On a year-to-date basis, vehicle exports moved into positive territory for the first time this year and were 2.9 percent ahead of the corresponding period in 2021, the National Association of Automobile Manufacturers of South Africa (Naamsa) said yesterday.
However, it warned further interest rate increases were expected in South Africa for the balance of the year that would impact consumer and business sentiment negatively, as well as the new vehicle market.
This after the SA Reserve Bank (Sarb) increased interest rates by 75 basis points in July, the biggest hike since September, 2002 and the fifth increase since November, 2021 to combat rampant inflation.
Vehicle sales numbers for exports at 31 242 units reflected a 1 177.7 hike in July from the prior corresponding period.
But it flagged that while further new locally manufactured model introductions were expected to boost vehicle exports for the balance of the year, global economic growth prospects had been revised downwards.
A key driver in this decline was the much weaker growth prospects for Europe, which was the South African automotive industry’s largest export region.
Looking at the new vehicle market’s performance for July, Naamsa said it was in line with the June, 2022 performance but distorted when compared to the corresponding month in 2021.
“The economic disruptions caused by unrest in KwaZulu-Natal and certain areas across Gauteng, the cyberattack on Transnet operations, which led to a force majeure, which in turn impacted negatively on vehicle export and import operations, as well as the adjusted Alert Level 4 lockdown restrictions. These restrictions lasted for more than five weeks, severely curtailing the automotive industry’s performance at the time,” Naamsa said.
Thus aggregate domestic new vehicle sales in July, at 43 593 units reflected an increase of 30.9 percent. Overall, out of the total reported industry sales of 43 593 vehicles, 83.6 percent represented dealer sales, an estimated 10.4 percent was sales to the vehicle rental industry, 5 percent to industry corporate fleets, and 1 percent sales to the government.
The new passenger car market at 31 455 units had registered an increase of 50.2 percent in July, with the car rental industry supporting the new passenger car market during the month and accounting for 13.2 percent of the sales.
But domestic sales of new light commercial vehicles, bakkies and minibuses at 9 547 units recorded a 6.9 percent decline in July.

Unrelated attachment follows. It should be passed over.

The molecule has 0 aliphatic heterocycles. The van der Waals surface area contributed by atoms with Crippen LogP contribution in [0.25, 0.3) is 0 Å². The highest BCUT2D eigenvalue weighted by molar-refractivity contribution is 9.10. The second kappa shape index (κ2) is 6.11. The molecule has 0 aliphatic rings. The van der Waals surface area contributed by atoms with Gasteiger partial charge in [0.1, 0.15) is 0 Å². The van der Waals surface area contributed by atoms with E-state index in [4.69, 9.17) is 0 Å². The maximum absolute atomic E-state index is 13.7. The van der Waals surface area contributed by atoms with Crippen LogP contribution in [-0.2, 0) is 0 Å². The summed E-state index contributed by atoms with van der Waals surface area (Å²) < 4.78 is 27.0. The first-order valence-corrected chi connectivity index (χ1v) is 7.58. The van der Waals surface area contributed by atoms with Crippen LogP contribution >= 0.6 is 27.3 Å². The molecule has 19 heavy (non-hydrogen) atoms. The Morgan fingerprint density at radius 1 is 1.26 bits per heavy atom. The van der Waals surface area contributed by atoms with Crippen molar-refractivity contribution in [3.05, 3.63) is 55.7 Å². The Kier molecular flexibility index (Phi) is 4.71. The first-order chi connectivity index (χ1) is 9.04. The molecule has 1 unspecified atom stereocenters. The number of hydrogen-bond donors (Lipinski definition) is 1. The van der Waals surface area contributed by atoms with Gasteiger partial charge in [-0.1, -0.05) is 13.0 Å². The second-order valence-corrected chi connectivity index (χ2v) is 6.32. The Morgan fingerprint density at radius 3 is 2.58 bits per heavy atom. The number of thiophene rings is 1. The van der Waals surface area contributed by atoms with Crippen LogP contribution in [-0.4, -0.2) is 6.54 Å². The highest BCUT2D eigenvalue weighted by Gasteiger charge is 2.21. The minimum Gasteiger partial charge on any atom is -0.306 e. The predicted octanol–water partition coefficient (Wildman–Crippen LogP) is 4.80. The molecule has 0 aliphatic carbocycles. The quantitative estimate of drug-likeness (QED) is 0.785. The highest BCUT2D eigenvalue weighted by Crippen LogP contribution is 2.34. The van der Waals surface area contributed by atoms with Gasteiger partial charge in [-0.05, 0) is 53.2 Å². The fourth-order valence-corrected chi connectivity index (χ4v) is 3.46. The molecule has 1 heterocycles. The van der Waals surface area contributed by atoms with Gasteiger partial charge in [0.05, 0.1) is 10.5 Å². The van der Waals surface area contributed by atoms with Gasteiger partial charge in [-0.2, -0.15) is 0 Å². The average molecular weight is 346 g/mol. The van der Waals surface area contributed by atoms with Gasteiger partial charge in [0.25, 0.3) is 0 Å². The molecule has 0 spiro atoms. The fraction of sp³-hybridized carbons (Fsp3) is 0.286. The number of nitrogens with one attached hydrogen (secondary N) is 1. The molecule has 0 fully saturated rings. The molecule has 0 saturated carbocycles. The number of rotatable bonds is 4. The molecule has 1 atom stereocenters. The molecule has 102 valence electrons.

Sales for medium and heavy truck segments of the industry reflected a positive performance during the month and at 790 units and 1 801 units, respectively, showed an increase of 33 percent in the case of medium commercial vehicles. In the case of heavy trucks and buses, there was an increase of 18.3 percent.
Naamsa said although the new vehicle market’s performance for the year-to-date was still 13.9 percent ahead compared to the corresponding period in 2021, the Absa Purchasing Managers’ Index (PMI index-tracking) expected business conditions in six months’ time to dip to 49.4 in July, 2022.
This was the first time since the second quarter of 2020 during the strictest phase of South Africa’s Covid-19 lockdown restrictions that respondents expected conditions to worsen going forward.
Meanwhile, the Port Elizabeth Car Terminal said yesterday it had broken its own record by handling 24 142 fully built units in July, the highest ever in the history of the terminal and 93 percent above the planned monthly budget.
“While the terminal was in the middle of a capacity creation project that was unlocking its ability to handle more volumes, the rise in trans-shipment volumes had been the greatest contributor. The volumes were attributed to car manufacturers Suzuki, TATA, Caterpillar and Volkswagen,” it said in a statement yesterday.
It also said the operational team had averaged 200 units an hour against a target of 180 units per hour, a key performance indicator that they exceeded by 11 percent. The capacity creation project currently in progress at the terminal would see an additional 3 000 parking bays created at the end of September, bringing the overall terminal capacity to 8 000.